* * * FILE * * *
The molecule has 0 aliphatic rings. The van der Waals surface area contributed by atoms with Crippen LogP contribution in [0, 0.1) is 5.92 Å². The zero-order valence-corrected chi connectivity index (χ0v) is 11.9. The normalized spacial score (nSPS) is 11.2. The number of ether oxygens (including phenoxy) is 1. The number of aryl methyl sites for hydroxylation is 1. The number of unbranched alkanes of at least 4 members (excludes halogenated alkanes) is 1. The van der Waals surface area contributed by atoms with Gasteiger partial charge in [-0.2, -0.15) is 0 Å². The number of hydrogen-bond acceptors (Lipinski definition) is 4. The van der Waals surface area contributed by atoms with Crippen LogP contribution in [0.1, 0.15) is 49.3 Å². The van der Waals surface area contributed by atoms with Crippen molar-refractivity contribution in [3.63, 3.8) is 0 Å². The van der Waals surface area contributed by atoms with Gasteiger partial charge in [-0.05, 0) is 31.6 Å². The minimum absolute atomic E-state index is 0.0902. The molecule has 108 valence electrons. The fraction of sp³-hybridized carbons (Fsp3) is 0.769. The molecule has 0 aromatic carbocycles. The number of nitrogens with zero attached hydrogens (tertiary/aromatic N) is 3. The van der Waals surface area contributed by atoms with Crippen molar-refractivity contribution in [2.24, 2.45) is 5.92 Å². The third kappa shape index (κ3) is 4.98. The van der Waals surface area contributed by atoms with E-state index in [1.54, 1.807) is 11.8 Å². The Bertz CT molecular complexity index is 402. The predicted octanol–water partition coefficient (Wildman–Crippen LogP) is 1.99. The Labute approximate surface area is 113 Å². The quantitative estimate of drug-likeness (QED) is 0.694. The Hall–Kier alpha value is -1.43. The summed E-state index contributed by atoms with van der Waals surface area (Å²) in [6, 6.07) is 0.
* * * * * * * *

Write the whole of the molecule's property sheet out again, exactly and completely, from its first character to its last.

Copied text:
The molecule has 0 aliphatic rings. The van der Waals surface area contributed by atoms with Crippen LogP contribution in [0, 0.1) is 5.92 Å². The zero-order valence-corrected chi connectivity index (χ0v) is 11.9. The normalized spacial score (nSPS) is 11.2. The number of ether oxygens (including phenoxy) is 1. The number of aryl methyl sites for hydroxylation is 1. The number of unbranched alkanes of at least 4 members (excludes halogenated alkanes) is 1. The van der Waals surface area contributed by atoms with Gasteiger partial charge in [-0.2, -0.15) is 0 Å². The number of hydrogen-bond acceptors (Lipinski definition) is 4. The van der Waals surface area contributed by atoms with Crippen LogP contribution in [0.1, 0.15) is 49.3 Å². The van der Waals surface area contributed by atoms with Crippen molar-refractivity contribution in [3.63, 3.8) is 0 Å². The van der Waals surface area contributed by atoms with Gasteiger partial charge in [-0.05, 0) is 31.6 Å². The minimum absolute atomic E-state index is 0.0902. The molecule has 108 valence electrons. The fraction of sp³-hybridized carbons (Fsp3) is 0.769. The molecule has 0 aromatic carbocycles. The number of nitrogens with zero attached hydrogens (tertiary/aromatic N) is 3. The van der Waals surface area contributed by atoms with Crippen molar-refractivity contribution in [2.24, 2.45) is 5.92 Å². The third kappa shape index (κ3) is 4.98. The van der Waals surface area contributed by atoms with E-state index in [1.54, 1.807) is 11.8 Å². The Bertz CT molecular complexity index is 402. The predicted octanol–water partition coefficient (Wildman–Crippen LogP) is 1.99. The Labute approximate surface area is 113 Å². The quantitative estimate of drug-likeness (QED) is 0.694. The Hall–Kier alpha value is -1.43. The summed E-state index contributed by atoms with van der Waals surface area (Å²) in [6, 6.07) is 0.